There is a video on all this in the works.
UPDATE 04/30/20: A video authenticating each file is now posted later in the thread
The video shows each file's SHA-1 right as I create each files so readers can verify the files I uploaded for testing are indeed the exact same files you see me create in the video. Their authenticity can be tested by anyone by checking that their SHA-1 "digital fingerprints" match what I state they are as I create them. Any alteration or substitution in a file would be revealed by a different SHA-1 number. This verification can be done with various programs or on-line calculators such as the free one you see me using during the file creation process at www.md5file.com
Originally Posted by m. zillch
More info appears in the Dropbox download folder's READ ME file, linked to below. The two files, A and B, are explained and identified here.
Exact Audio Copy of the CD's track 04, cut down to 30sec. in Lossless edit mode:
Above "File A" after passing through an Apple $7.99 DAC, Monoprice ~$1 analog
RCA cable, and converted back to digital via an ADC connected by a free USB cable:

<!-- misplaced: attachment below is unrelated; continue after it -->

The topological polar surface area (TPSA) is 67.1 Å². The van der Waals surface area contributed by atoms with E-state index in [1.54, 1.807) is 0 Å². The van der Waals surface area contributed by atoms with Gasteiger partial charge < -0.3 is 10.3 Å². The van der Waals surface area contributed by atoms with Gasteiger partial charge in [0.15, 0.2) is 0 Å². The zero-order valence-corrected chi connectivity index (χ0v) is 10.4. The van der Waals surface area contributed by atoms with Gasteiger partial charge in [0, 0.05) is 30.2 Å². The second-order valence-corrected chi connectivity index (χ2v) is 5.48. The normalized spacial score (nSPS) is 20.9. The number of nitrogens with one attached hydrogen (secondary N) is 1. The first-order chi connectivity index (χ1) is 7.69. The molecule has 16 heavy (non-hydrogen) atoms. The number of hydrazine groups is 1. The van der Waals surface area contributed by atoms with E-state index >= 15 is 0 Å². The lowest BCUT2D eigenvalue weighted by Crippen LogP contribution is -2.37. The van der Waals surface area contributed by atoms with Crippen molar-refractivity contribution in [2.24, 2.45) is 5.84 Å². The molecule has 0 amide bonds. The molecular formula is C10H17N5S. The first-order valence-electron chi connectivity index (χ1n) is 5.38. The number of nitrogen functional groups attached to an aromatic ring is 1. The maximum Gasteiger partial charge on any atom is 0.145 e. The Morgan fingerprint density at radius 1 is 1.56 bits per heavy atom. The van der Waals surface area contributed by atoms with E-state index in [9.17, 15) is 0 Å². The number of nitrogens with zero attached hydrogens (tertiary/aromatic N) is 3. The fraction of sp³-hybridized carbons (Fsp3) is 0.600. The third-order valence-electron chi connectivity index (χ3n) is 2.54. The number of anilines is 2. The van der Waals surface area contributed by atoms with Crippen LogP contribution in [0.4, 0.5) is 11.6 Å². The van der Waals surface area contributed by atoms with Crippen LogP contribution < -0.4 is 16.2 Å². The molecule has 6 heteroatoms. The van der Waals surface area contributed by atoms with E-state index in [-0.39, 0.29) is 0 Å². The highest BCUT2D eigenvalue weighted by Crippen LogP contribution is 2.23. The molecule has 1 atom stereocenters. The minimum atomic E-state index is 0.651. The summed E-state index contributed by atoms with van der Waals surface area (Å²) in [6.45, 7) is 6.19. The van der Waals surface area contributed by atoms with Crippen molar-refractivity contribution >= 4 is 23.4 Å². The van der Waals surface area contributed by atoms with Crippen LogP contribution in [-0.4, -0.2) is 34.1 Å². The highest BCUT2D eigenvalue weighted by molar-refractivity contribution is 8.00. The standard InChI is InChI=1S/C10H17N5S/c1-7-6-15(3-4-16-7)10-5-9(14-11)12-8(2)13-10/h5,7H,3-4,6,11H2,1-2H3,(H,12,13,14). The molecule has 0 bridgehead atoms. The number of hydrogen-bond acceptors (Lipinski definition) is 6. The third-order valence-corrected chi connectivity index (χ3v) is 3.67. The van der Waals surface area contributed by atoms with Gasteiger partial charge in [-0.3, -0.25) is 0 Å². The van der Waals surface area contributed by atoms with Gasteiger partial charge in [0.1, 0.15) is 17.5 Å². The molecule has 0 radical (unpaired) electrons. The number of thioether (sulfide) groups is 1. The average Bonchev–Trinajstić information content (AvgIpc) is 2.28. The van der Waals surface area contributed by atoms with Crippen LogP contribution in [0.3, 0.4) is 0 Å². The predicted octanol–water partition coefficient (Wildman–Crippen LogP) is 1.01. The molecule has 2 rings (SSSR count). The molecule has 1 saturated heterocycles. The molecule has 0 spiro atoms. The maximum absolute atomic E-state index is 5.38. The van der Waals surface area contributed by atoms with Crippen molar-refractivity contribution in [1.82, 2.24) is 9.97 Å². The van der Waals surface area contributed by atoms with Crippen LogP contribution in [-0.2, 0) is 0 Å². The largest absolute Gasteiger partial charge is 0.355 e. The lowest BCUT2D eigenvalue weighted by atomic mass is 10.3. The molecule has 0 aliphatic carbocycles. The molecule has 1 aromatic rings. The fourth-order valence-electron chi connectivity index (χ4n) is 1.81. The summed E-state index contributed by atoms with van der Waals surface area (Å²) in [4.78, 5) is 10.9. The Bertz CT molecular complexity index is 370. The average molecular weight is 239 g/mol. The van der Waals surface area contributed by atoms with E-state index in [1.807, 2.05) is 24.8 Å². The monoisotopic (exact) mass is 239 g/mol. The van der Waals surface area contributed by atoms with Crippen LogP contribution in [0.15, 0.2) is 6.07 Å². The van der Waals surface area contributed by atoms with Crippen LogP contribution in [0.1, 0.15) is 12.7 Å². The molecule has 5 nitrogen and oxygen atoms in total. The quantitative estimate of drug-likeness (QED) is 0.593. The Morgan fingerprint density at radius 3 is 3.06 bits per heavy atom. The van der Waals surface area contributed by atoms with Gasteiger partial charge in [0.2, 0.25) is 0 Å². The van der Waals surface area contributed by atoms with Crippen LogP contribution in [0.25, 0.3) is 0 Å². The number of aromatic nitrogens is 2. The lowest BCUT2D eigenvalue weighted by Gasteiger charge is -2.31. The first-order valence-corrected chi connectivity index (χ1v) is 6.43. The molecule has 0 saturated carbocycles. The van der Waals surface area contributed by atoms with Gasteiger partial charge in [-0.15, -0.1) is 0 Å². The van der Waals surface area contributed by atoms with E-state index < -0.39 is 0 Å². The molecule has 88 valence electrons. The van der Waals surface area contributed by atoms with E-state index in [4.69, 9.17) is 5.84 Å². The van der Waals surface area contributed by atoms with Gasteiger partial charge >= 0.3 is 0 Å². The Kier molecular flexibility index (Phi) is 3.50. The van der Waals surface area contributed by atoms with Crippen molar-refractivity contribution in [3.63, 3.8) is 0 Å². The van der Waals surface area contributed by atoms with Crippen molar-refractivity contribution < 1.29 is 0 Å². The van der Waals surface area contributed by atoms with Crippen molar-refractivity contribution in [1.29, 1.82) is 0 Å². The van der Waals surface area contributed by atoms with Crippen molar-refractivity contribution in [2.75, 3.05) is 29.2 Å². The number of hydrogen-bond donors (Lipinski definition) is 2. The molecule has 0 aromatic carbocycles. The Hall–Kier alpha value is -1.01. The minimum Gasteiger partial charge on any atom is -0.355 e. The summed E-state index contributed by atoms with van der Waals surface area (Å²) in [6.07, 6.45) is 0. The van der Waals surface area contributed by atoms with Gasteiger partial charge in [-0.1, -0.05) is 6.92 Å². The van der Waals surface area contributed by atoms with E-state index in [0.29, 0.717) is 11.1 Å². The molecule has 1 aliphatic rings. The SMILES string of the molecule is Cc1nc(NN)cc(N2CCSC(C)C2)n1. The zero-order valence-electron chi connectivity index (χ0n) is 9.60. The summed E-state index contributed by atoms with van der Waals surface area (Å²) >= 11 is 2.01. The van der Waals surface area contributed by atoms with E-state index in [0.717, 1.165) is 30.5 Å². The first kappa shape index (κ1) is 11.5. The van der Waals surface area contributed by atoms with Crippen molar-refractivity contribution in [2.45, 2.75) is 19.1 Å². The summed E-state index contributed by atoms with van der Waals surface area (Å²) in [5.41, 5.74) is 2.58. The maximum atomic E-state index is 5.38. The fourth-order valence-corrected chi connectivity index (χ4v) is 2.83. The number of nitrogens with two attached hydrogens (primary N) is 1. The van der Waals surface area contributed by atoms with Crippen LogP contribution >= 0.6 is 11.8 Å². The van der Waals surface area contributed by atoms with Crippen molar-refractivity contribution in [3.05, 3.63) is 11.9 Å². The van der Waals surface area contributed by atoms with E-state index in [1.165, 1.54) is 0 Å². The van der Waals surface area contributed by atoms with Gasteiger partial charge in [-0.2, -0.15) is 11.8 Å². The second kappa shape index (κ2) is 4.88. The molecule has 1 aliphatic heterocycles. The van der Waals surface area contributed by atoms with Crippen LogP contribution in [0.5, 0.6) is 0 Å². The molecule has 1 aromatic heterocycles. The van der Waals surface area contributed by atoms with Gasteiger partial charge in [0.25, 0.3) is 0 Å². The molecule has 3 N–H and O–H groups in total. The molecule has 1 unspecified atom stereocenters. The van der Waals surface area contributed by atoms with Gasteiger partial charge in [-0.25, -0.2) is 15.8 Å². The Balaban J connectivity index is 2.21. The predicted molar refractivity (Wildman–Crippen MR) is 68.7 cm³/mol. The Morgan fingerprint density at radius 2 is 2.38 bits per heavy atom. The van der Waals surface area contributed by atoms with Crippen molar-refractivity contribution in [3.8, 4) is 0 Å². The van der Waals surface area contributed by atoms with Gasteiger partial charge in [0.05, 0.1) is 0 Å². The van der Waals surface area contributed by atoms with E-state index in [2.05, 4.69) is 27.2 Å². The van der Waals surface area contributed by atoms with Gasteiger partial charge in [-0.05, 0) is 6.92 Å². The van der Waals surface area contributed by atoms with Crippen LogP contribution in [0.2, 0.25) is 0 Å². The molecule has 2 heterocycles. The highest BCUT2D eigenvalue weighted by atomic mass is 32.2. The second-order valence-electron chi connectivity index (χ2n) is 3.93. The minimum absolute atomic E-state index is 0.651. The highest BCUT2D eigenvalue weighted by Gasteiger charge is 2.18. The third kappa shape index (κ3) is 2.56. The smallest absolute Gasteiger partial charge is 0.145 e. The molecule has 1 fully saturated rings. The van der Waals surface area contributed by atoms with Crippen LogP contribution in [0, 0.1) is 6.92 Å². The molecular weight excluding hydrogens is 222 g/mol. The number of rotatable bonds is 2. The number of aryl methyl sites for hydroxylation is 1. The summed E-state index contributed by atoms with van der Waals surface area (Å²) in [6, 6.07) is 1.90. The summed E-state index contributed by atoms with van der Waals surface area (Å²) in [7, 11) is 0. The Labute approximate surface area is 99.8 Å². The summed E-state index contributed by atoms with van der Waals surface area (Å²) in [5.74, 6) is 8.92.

The question at hand is "Are the dirt cheap DAC, analog RCA, and USB cables audibly perfect, aka 'transparent'? Or do they in some way alter/degrade the sound?" The Foobar ABX test determines under double blind conditions if a listener can detect an audible difference between Files A and B, and if so with what level of statistical significance. The SHA-1 of the files are listed on the final score sheet to verify the correct, files were used. [I accidentally grabbed the wrong file at one point during the production myself, after all, but luckily I caught my mistake.]
The two ABX files and a READ ME file are found in this free Dropbox download folder. At this link you may be invited to sign up for a Dropbox account, however there's no need to in order to download the files. Just ignore their ad and scroll to the bottom (or the side?) to find the direct download option:
I explain how to download, install, and use Foobar with its added ABX test component here:
My video explains from soup to nuts how to download and install Foobar and then its optional ABX Comparator component, how to take a test, and a brief discussion on how to read the final score sheet tally after finishing a test. Links discussed in it again provided here for easy access:
Once successfully downloaded and installed people can jump straight to the test taking instructions in the future, which start around 3m07s if they want. [That is, you can use it as a refresher course if you forget how to use ABX.]
There are several ways to verify the SHA-1 status of a file, if need be, but online I use the free calculator option at www.md5file.com
. Again, they may invite you to sign up but there is no need to.